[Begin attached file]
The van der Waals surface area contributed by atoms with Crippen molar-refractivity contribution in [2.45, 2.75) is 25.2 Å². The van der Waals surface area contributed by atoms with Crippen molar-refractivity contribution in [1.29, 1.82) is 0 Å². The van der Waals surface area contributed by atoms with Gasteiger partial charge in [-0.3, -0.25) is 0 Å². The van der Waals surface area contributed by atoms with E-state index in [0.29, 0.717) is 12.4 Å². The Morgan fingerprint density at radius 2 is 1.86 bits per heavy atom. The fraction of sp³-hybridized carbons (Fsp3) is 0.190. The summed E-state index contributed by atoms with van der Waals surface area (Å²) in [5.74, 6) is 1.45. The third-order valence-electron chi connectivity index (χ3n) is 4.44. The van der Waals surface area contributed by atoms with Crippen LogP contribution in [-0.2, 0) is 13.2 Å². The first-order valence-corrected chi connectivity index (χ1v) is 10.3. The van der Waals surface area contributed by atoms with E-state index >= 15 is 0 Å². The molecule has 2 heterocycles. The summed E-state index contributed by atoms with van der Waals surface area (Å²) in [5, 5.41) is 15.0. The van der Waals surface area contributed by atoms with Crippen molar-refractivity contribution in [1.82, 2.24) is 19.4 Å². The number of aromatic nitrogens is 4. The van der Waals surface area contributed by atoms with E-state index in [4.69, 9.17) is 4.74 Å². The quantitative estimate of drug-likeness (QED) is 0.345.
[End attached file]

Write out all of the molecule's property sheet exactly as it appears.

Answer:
The van der Waals surface area contributed by atoms with Crippen molar-refractivity contribution in [2.45, 2.75) is 25.2 Å². The van der Waals surface area contributed by atoms with Crippen molar-refractivity contribution in [1.29, 1.82) is 0 Å². The van der Waals surface area contributed by atoms with Gasteiger partial charge in [-0.3, -0.25) is 0 Å². The van der Waals surface area contributed by atoms with E-state index in [0.29, 0.717) is 12.4 Å². The Morgan fingerprint density at radius 2 is 1.86 bits per heavy atom. The fraction of sp³-hybridized carbons (Fsp3) is 0.190. The summed E-state index contributed by atoms with van der Waals surface area (Å²) in [5.74, 6) is 1.45. The third-order valence-electron chi connectivity index (χ3n) is 4.44. The van der Waals surface area contributed by atoms with Crippen LogP contribution in [-0.2, 0) is 13.2 Å². The first-order valence-corrected chi connectivity index (χ1v) is 10.3. The van der Waals surface area contributed by atoms with E-state index >= 15 is 0 Å². The molecule has 2 heterocycles. The summed E-state index contributed by atoms with van der Waals surface area (Å²) in [5, 5.41) is 15.0. The van der Waals surface area contributed by atoms with Crippen molar-refractivity contribution in [1.82, 2.24) is 19.4 Å². The number of aromatic nitrogens is 4. The van der Waals surface area contributed by atoms with E-state index in [4.69, 9.17) is 4.74 Å². The quantitative estimate of drug-likeness (QED) is 0.345.